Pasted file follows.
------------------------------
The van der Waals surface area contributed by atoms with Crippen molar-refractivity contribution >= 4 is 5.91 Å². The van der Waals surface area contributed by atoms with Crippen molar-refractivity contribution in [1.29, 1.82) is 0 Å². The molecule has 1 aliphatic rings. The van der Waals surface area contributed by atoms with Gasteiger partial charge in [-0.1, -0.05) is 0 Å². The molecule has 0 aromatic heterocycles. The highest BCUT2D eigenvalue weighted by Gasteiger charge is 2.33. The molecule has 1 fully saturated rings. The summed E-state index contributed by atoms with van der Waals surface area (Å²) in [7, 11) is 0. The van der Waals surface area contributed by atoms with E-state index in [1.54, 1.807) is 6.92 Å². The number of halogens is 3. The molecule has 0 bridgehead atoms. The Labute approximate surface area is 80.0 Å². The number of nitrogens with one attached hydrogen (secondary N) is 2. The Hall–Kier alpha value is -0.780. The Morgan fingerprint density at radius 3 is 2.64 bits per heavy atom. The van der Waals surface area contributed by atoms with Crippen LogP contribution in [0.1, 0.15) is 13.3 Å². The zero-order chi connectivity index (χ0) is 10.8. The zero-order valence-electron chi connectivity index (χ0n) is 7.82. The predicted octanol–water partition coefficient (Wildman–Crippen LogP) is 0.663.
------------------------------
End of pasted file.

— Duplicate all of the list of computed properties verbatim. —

The van der Waals surface area contributed by atoms with Crippen molar-refractivity contribution >= 4 is 5.91 Å². The van der Waals surface area contributed by atoms with Crippen molar-refractivity contribution in [1.29, 1.82) is 0 Å². The molecule has 1 aliphatic rings. The van der Waals surface area contributed by atoms with Gasteiger partial charge in [-0.1, -0.05) is 0 Å². The molecule has 0 aromatic heterocycles. The highest BCUT2D eigenvalue weighted by Gasteiger charge is 2.33. The molecule has 1 fully saturated rings. The summed E-state index contributed by atoms with van der Waals surface area (Å²) in [7, 11) is 0. The van der Waals surface area contributed by atoms with E-state index in [1.54, 1.807) is 6.92 Å². The number of halogens is 3. The molecule has 0 bridgehead atoms. The Labute approximate surface area is 80.0 Å². The number of nitrogens with one attached hydrogen (secondary N) is 2. The Hall–Kier alpha value is -0.780. The Morgan fingerprint density at radius 3 is 2.64 bits per heavy atom. The van der Waals surface area contributed by atoms with Crippen LogP contribution in [0.1, 0.15) is 13.3 Å². The zero-order chi connectivity index (χ0) is 10.8. The zero-order valence-electron chi connectivity index (χ0n) is 7.82. The predicted octanol–water partition coefficient (Wildman–Crippen LogP) is 0.663.